The tiniest frog you’ve ever met! These little guys were like bugs scuttling all around our feet. They are the size of a small pinky fingernail! Photo by Adam Eckert

My First Leatherback

Gaby Mejia (l.) and Kelly Adams (r. and the author of this blog post) loving a momma turtle while she lays her eggs
Gaby Mejia (l.) and Kelly Adams (r. and the author of this blog post) loving a momma turtle while she lays her eggs. Photo By Heather Barron

By Kelly Adams

We’d been walking on Matura Beach for about 1.2 km when our Nature Seeker said to our small research group, “It is important to look at all your surrounds.” As we looked around, right in front of us was a large Leatherback sea turtle that had just came up from the water. She was trying to find a good place to nest.

Momma Leatherback - Photo by Heather Barron
Momma Leatherback – Photo by Heather Barron

The turtle was feeling the sand with her rear flippers to test the warmth of the area (the movement she was doing looked like windshield wipers). I couldn’t believe that right in front of my eyes was the first Leatherback sea turtle I had ever seen! I was so excited that I wanted to jump and scream. But I had to contain my inner excitement because I did not want to disturb her. We radioed other groups to come to our site so we could go through the process of how to fill out the data sheet, tag, and microchip the turtle.

Once she was ready to dig, she anchored her front flippers and wedged them into the sand. This was a sign of her readiness to dig her nest. Her digging process was fascinating. She used her back flippers like shovels and scooped out the sand below her. At one point, during her digging, she resorted to digging with only one flipper while she used the other flipper to block the sand from falling back into the deep nest.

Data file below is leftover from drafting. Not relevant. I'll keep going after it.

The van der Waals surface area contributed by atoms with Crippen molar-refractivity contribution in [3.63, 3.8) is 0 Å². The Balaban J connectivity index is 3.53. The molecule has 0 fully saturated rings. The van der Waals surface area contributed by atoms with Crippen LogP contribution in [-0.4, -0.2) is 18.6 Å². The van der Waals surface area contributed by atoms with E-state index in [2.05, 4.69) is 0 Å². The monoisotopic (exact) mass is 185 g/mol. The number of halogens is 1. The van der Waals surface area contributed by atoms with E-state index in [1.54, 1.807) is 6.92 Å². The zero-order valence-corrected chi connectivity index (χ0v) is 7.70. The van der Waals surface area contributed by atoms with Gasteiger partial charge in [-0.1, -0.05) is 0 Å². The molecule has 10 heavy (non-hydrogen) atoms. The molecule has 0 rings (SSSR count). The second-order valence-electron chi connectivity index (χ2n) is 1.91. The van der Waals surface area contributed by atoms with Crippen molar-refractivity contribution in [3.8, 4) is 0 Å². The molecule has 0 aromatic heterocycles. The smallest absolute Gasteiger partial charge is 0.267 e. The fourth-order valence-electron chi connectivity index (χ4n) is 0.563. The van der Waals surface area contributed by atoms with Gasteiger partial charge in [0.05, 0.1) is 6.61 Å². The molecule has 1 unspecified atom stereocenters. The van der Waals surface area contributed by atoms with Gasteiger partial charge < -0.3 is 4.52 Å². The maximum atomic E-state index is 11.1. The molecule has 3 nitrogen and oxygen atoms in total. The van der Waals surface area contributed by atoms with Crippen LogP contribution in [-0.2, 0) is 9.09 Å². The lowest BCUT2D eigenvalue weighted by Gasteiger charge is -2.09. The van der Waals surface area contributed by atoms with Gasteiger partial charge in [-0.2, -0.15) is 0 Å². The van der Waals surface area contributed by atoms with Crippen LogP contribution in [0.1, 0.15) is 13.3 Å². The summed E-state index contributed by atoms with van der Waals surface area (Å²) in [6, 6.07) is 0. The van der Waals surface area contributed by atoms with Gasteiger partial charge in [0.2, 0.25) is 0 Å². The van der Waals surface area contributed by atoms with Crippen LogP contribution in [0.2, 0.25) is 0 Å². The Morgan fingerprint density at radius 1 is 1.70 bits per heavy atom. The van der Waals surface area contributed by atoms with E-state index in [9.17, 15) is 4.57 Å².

Laying eggs - Photo by Beth Ann
Laying eggs – Photo by Beth Ann

After she was finished digging, she was ready to lay her eggs. This is when we were able to begin the process of inserting a microchip and tagging the turtle (which we did because it was an untagged turtle). Our group was not able to get our research data on this turtle since we were not quite fast enough pulling out her eggs before she started covering her nest and packing down the sand (read further for info on our research project). “Camouflaging” the nest was her next step, and she did this by using her front flippers spewing sand everywhere. She then made her return to the ocean.

Our next step was to search for a new turtle. After about 15 minutes, there was a call on the radio that there was another Leatherback. Our group headed that way. Since our group collected the data and tagged the first turtle, we let another group experience and learn what to do.

Our group decided to collect our individual project data on this turtle. We first collected the eggs from the nest as she laid them,

Yoke Egg
Yoke Egg
Yolkless eggs
Yolkless eggs

placing them into a bucket. The eggs were white and felt soft. They could also be indented easily, like a ping-pong ball. There were two types of eggs in this nest: yolk eggs and yolkless eggs.

We counted all the yolk and yolkless eggs, weighed them, measured the diameter of the eggs, and the volume of how much they take up in a nest. Other groups around us evaluated behavior responses to turtles based on sensory removal (does she use more vision or hearing to orient herself to the ocean?), measured the carapace (her back) width and length, the correlation of the sand’s temperature and the Leatherback’s choice of nesting spot, and the correlation of the external and internal temperatures in relation to thermal regulation. Even though we only saw two turtles, it was such an amazing experience and I cannot wait to work on more turtles this coming week!